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I Will Write It In Their Hearts - Volume 1
Letters from the Lubavitcher Rebbe

The spiritual sequence of Rosh HaShanah, the Ten Days of Teshuvah, and Yom Kippur

Translated by: Rabbi Eli Touger

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  An inspirational letter to Jewish soldiers for the coming new yearTable of contentsThe importance of learning the alef-beis together with nikud, the vocalization marks  

No. 102

The following letter was addressed to the students of the Lubavitcher Yeshivah in Montreal.
B"H, Between Rosh HaShanah and Yom Kippur, 5704
Greetings and blessings,

In response to your blessings for the coming year, I accept your blessings and respond with blessings[1] for a chasimah and a g'mar chasimah tovah, that you be sealed for a year of overt and apparent goodness in both material and spiritual matters.

These days fall between Rosh HaShanah and "Rosh HaShanah," for Yom Kippur is also referred to as Rosh HaShanah (Tosafos, Nedarim 23b). Several concepts can be derived from a comparison between the two [holidays].

Among the differences between the Rosh HaShanah of Rosh HaShanah and the Rosh HaShanah of Yom Kippur, is that the first (Rosh HaShanah) involves the external dimensions, while the second (Yom Kippur) involves the soul and inner dimensions (Likkutei Torah, beginning of the maamar entitled VeHayah BaYom HaHu).

This can be understood on a simple level. These days are characterized by the Divine service of teshuvah, as our Sages (Rosh HaShanah 18a) comment on the verse (Yeshayahu 55:6): " 'Seek G-d...,' these are the ten days between Rosh HaShanah and Yom Kippur." Thus it is obvious that they all lead to and prepare for Yom Kippur. For that day reflects the true and ultimate teshuvah, as it is written (Vayikra 16:30): "And you shall be purified before G-d." And our Sages state (Shvuos 13a): "The essence of the day brings about atonement."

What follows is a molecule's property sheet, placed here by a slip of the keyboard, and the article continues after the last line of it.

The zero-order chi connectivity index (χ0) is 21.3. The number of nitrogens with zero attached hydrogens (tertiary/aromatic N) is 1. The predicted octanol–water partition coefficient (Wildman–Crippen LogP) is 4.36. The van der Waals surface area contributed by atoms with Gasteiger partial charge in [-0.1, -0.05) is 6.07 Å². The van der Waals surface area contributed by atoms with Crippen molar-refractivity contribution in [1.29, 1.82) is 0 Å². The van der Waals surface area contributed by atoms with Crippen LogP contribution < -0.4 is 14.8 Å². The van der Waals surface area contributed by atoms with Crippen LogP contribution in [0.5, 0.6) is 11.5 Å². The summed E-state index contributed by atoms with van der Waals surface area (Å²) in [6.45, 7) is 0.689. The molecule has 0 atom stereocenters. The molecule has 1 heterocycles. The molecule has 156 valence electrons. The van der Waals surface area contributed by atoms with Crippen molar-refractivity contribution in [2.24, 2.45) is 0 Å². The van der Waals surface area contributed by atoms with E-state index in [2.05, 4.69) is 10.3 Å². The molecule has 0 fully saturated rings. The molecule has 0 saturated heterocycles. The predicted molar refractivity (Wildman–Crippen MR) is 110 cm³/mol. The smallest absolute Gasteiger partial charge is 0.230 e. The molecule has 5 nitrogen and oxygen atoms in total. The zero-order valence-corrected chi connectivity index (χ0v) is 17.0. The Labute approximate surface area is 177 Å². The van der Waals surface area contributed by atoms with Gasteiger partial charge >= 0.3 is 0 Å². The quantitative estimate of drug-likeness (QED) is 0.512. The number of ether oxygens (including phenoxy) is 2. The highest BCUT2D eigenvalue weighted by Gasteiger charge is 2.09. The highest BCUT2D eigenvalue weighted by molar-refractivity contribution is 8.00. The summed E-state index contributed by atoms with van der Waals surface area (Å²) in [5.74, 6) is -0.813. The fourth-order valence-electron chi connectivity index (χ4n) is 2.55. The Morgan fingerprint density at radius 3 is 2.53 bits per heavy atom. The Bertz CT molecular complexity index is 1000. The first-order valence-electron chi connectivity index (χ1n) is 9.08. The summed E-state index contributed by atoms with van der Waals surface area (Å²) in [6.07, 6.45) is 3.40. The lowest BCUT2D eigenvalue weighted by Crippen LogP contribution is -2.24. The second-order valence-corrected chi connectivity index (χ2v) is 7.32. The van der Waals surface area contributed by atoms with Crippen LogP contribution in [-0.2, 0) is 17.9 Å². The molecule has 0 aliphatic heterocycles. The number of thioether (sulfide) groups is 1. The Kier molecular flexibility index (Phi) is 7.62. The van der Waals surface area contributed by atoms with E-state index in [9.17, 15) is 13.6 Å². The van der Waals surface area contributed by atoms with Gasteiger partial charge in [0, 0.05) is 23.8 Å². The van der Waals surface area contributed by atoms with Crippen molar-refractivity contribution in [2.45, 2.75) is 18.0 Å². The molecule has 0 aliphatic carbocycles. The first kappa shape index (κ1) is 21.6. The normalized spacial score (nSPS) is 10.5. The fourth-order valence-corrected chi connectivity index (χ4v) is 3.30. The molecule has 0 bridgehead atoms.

See also the maamar entitled Tzohar Taaseh, 5702, which states that "Rosh HaShanah is the root and the source for fear... and Yom Kippur is the source for teshuvah."

Similarly, when considering the inner dimensions of these matters, we are forced to say that all of the Ten Days of Teshuvah - aside from the particular dimension of each individual day - are preparations for Yom Kippur. This is the process through which we proceed from the external dimensions to the internal ones.

This relates to the general concept of teshuvah, for teshuvah involves the inner dimensions of the soul. This applies even to the lower rung of teshuvah (vt,, vcua,) (see the beginning of the maamar entitled Amar Rabbi Eliezer, 5691). Certainly, this applies with regard to the higher level of teshuvah (vtkhg vcua,). See the end of the second maamar entitled Shuvah in Likkutei Torah which states: "During the Ten Days of Teshuvah, until Yom Kippur, when 'you shall be purified before G-d,' i.e., we reach the level of the inner dimension of G-d,[2] [as it is written:][3] 'I seek Your inner dimension, O G-d.'" The second maamar entitled Ki Seitzei, sec. 3, explains that "I seek Your inner dimension, O G-d" leads to "Seek My inner dimension,"3 the essence of His inner dimension, the very point of a Jew's heart (not merely a radiation from it).